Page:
Out of the Mouth of Babes: The Identity Crisis of Young African-Americans

One of the most important things that any of us are forced to answer is the question of who am I? It is a question that reflects so much about each of us from our historical background, ancestry, heritage, upbringing, socialization, and where we project ourselves in the future. Unfortunately, there has been a recent rash of notable young African-Americans, or Blacks, who have publicly renounced their African-American status.

The alluded to individuals include a roster of notable African-Americans: Zoe Saldana, Keyshia “I’m biracial” Coles, Tiger “Cablinasian” Woods, Devyn Adbullah, and Raven Symone, to name a few.

It appears that these Negroes are obsessed with distancing themselves from the Race that they were born into at all costs, including sounding like a complete idiot before the entire world. The Face model Devyn Adbullah went on national television and related to Wendy Williams“I don’t really consider myself as a black girl model. I know what my ethnicity is, but I’m fair-skinned and I feel like I have an international look.”A shocked Naomi Campbell, who also serves as a mentor to this young lady responded with the following litany, “What the f*ck does she mean? That’s a disgrace! She’s a Black girl.” Considering the daily attacks that African-Americans are under around the globe, Devyn should recognize that not even her so-called ‘international look’ will be sufficient in preventing unprovoked racial attacks in America, Europe, the Caribbean, or South America.

Ms. Adbullah is not alone in her pontificating about Race matters, particularly her non-desire to be included with the masses of African-Americans. Former Cosby Show star Raven-Symone has emerged as the latest to miserably fail at ingratiating herself to whites by distancing herself from a disbelieving African-American community. In a cutesy attempt at being profound during an interview with Oprah Winfrey, Symone relates, “I’m tired of being labeled. I’m an American. I’m not an African-American; I’m an American…I’m a colorless person.”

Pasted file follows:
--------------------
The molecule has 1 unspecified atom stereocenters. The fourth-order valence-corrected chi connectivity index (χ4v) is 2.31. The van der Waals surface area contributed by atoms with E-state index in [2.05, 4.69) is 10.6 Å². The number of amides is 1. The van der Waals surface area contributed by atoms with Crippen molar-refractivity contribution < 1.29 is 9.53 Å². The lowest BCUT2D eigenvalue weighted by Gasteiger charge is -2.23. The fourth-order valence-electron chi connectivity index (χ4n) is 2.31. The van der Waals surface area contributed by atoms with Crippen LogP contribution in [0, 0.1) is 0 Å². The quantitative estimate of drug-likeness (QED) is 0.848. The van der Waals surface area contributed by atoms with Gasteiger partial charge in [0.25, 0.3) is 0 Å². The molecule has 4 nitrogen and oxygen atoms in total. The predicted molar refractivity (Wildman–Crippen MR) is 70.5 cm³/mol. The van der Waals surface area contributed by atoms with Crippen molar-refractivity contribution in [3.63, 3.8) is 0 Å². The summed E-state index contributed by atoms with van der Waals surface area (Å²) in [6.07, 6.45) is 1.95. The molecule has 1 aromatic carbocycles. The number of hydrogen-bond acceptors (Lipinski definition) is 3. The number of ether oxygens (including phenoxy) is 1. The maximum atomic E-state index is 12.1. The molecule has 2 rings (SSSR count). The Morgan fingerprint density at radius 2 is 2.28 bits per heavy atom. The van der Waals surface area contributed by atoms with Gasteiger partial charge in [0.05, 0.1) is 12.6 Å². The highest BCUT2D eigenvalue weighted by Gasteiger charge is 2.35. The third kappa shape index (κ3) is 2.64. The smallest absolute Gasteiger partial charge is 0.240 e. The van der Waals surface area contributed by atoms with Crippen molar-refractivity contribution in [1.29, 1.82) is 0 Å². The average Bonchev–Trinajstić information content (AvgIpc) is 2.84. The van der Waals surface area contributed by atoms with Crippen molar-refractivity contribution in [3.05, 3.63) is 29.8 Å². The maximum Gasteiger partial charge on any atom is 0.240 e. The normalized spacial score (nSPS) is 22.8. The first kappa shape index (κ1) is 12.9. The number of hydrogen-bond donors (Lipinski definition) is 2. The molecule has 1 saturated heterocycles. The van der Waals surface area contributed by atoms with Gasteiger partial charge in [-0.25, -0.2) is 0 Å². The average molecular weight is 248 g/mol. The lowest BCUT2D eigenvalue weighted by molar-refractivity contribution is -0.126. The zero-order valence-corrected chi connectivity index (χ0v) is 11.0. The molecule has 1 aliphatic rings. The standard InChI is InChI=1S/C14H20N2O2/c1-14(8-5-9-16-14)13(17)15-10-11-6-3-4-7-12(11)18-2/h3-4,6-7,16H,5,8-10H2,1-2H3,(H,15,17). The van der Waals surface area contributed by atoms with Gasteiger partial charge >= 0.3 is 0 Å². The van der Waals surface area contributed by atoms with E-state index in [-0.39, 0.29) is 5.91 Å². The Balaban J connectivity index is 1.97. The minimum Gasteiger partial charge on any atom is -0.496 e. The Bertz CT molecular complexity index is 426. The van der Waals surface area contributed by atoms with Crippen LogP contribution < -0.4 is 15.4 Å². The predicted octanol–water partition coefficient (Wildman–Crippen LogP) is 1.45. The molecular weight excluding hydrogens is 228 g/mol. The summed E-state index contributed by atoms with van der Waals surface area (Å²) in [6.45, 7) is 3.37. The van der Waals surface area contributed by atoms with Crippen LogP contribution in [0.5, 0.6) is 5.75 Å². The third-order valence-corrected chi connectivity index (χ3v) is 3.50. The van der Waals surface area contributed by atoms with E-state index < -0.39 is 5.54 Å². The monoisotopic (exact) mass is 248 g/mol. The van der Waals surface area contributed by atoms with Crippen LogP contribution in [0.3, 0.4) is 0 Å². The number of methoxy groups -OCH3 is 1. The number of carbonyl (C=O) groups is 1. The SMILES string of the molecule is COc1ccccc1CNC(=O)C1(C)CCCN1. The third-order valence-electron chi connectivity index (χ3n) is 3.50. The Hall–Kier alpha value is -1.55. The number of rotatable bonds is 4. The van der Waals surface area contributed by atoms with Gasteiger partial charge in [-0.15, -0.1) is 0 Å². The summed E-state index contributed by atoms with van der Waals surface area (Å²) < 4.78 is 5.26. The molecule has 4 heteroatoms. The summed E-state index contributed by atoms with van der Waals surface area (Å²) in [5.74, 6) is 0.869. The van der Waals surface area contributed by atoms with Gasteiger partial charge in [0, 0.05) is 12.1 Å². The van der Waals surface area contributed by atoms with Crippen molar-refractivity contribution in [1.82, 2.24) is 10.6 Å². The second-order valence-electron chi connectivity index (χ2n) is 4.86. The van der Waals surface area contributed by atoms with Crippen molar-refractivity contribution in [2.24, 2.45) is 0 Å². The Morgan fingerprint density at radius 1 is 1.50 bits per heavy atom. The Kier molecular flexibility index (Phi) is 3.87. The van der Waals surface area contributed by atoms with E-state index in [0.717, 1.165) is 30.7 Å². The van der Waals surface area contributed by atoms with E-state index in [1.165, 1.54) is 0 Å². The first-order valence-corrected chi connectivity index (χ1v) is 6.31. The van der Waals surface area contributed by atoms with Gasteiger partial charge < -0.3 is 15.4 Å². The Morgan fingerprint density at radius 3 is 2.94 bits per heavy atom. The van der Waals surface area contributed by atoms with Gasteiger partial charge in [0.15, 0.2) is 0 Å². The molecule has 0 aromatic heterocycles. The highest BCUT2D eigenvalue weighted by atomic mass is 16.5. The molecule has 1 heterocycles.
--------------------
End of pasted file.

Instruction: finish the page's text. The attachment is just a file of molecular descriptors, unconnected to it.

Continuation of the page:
As if such statements were not daunting enough, rapper Childish Gambino took to the airwaves and related during a recent interview on the Breakfast Club that he wanted to transcend Race.  Apparently, Childish Gambino believes that his commercial success as a rapper will somehow make him, to use the concept of Raven-Symone, ‘a colorless person’ no longer hindered by the stigma of Race. Songstress Keyshia Coles also joined in on this most unfortunate discussion of Race by hesitating to accept an invitation to perform at the Black Girls Rock event because she was not certain that she was Black. Coles relates that she is bi-racial, not Black.

Although it would be easy to simply disagree with such statements, I actually feel that such statements are particularly revealing on several levels. The most revealing aspects are what it reveals regarding (a) the lack of historical context that these young people exist within and (b) their gross lack of understanding of the genesis of Race in America. Each of these young people appear to be screaming, hollering, begging, and pleading with the Black or African-American community to let them go, not to claim them, they are throwing a childish temper tantrum and screaming, in our face nonetheless, I am not, nor do I desire, to be one of you. Unbeknownst to them, it is not our community that either created or over-emphasized the issue of Race in America. We have had to collectively react and scramble for our own survival when faced with the social construct of Race.

Unbeknownst to these feeble-minded babies — Raven-Symone, Childish Gambino, Devyn Adbullah, Zoe Saldana, and Keyshia Coles — W.E.B. Du Bois’ construct that the problem of the twentieth-century is the color line holds weight even in the new millennium. Considering the repeated murder of African-Americans in this nation’s streets, it is darn near suicidal for someone to think that they can navigate this pesky Race issue alone. However, I am certain from your public statements that you will not take a Black man’s word for it, so please go and ask the nearest random white person what you are, and I am quite sure that they will not hesitate to point you blackwards.